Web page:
Denise M Taylor

Writing Consultant I Editor I Proofreader

To hyphenate or not to hyphenate? That is the question . . . Joining words with hyphens is becoming less frequent as many are now being fused as they become more well known, such as proofreader and girlfriend. However, when two words together modify another word, they are often hyphenated. For example, in the phrase ‘large-scale installation’, the words ‘large’ and ‘scale’ are connected with a hyphen, thereby becoming a single unit that more fully describes this specific ‘installation’.

Compound adjectives such as ‘gender-neutral ‘are two or more words that are hyphenated when they come before a noun they modify and act as a single idea.

an off-campus lecture

disease-free environment

a turn-of-the-century ceramic

a 30-year-old female

a five-part series

A hyphen is not required if a compound adjective consists of a comparative or superlative.

the student was well known (however, the well-known student)

the less educated employee

we considered the most likely scenario

Also, when an adverb ending in ly follows an adjective there’s no need to hyphenate. For example:

A stylishly dressed host

The heavily monitored environment

An oddly shaped parcel

However, when the compound adjective before the noun consists of a word ending in ly and is followed by a word ending in ing, then add the hyphen.

A friendly-looking security guard


When it comes to prefixes (a-, un-, de-, ab-, sub-, post-, anti-, etc.), there is usually a hyphen between the prefix and the next word:






Most words that start with the prefix ‘re’ don’t require a hyphen: redrawn, rehire, reheat, repaint, repurpose; but a hyphen can change the meaning of a word:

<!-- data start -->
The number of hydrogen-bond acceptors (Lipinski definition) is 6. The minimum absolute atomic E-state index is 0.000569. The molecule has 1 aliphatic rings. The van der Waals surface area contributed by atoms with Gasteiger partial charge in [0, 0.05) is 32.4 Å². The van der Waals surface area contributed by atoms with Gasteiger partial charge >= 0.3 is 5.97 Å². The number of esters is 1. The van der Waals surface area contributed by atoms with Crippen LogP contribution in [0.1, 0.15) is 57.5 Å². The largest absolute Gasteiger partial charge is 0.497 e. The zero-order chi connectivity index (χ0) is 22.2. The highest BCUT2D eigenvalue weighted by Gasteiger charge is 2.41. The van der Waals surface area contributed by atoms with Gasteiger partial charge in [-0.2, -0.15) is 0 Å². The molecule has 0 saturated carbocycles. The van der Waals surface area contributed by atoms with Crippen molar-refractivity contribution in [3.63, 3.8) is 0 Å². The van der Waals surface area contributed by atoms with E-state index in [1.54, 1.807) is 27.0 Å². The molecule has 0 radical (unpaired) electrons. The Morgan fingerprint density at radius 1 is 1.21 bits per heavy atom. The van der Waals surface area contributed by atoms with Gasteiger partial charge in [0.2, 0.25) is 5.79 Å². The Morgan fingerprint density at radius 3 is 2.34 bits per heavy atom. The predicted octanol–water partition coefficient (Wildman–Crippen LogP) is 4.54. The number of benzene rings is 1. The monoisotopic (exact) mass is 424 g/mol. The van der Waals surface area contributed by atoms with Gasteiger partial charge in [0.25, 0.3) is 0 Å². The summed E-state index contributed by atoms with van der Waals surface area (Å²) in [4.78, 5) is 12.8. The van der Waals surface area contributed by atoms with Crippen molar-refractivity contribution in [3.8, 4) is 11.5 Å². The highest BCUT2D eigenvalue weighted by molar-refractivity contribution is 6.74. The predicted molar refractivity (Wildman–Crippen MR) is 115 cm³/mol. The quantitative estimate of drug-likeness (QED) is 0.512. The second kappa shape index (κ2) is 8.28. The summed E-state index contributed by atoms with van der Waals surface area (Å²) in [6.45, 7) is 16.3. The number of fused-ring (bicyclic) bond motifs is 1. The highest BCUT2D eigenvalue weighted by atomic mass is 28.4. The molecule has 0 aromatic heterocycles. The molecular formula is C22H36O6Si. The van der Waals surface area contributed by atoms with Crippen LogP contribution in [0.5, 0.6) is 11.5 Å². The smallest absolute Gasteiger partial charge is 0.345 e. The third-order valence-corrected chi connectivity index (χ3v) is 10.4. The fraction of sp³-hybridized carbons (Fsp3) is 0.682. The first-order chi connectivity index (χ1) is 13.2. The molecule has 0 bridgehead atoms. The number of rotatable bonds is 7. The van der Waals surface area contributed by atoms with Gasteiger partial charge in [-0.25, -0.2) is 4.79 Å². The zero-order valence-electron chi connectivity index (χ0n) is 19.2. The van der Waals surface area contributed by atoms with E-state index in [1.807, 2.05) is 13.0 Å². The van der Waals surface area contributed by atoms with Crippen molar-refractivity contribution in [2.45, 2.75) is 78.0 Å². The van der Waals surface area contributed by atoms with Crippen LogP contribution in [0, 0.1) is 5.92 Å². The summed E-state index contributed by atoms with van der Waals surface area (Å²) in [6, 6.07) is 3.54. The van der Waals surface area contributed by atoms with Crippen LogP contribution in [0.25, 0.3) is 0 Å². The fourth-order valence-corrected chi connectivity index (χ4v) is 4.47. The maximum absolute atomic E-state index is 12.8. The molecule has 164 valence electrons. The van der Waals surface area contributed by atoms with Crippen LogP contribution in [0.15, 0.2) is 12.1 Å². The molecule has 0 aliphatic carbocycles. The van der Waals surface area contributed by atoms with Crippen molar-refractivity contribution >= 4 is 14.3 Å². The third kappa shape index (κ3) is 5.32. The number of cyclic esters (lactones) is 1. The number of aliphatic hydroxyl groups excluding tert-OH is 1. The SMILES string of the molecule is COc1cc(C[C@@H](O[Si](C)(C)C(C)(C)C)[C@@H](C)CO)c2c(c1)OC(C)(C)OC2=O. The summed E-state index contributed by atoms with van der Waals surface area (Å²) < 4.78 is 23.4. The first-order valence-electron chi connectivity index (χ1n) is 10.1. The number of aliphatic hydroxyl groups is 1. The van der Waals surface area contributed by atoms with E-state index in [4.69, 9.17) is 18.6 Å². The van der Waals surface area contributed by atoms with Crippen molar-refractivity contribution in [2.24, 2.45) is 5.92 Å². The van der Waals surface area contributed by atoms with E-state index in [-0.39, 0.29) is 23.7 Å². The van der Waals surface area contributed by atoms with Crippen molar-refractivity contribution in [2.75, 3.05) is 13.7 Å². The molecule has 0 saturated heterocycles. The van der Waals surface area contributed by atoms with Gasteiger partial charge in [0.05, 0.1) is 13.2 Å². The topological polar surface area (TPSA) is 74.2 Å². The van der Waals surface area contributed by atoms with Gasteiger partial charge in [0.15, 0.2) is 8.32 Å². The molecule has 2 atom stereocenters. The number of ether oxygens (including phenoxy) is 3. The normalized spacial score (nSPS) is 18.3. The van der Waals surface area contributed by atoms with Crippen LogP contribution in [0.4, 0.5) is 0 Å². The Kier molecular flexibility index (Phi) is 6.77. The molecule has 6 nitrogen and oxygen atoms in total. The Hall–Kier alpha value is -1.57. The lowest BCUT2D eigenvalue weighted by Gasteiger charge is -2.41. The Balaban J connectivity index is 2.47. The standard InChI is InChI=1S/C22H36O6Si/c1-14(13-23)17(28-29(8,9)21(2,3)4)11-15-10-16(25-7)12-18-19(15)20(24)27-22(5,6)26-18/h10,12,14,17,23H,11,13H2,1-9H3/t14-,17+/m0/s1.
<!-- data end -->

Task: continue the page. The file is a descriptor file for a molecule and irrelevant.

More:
She will relay the message to you.

I have to re-lay the carpet.

re-cover (cover again)/recover (regain/restore health)

re-signed (signed again)/resigned (leave your job)

Here is something else to consider: A hot water bottle is a bottle that is hot, but a hot-water bottle defines its functionality: a rubber container that when filled with hot water provides warmth (a hottie).


Writing numbers from twenty-one to ninety-nine requires hyphenation.

I decided to hang thirty-three of the Gallery’s eighteenth-century English paintings.

There are more than one hundred Impressionist paintings in the exhibition.


Two hyphenated nouns create a single concept such as gallery-goer or owner-driver where both nouns have equal status, and hocus-pocus (rhyming expression).


When someone’s age is a noun, hyphenate.

That 90-year-old still runs marathons.

However, when age is part of a phrase after the noun, don’t hyphenate.

My neighbour is one hundred years old.

Her dog is nearly two years old.


When joining a letter to a word use a hyphen; for example, X-ray, A-list and T-intersection.


‘Hanging’ hyphens are used to connect two words to a base word or number that they share.

Pre- or post- 1980

Full- or part-time jobs (although I prefer: full-time or part-time jobs)

Eighteenth- and nineteenth-century art


I have chosen Germaine Greer’s ‘Shakespeare’s Wife’, published in 2007 by Bloomsbury (London), to extract a few examples of hyphenations.

Early-twentieth-century urban working class

Old women’s-magazine morality stories

At sun-up the village girls . . .

Co-ordinate off-stage


Long-lost twins

Three-bed chamber

Ninety-one years


Open-and-shut case




The last three examples would probably not be hyphenated in most modern dictionaries.


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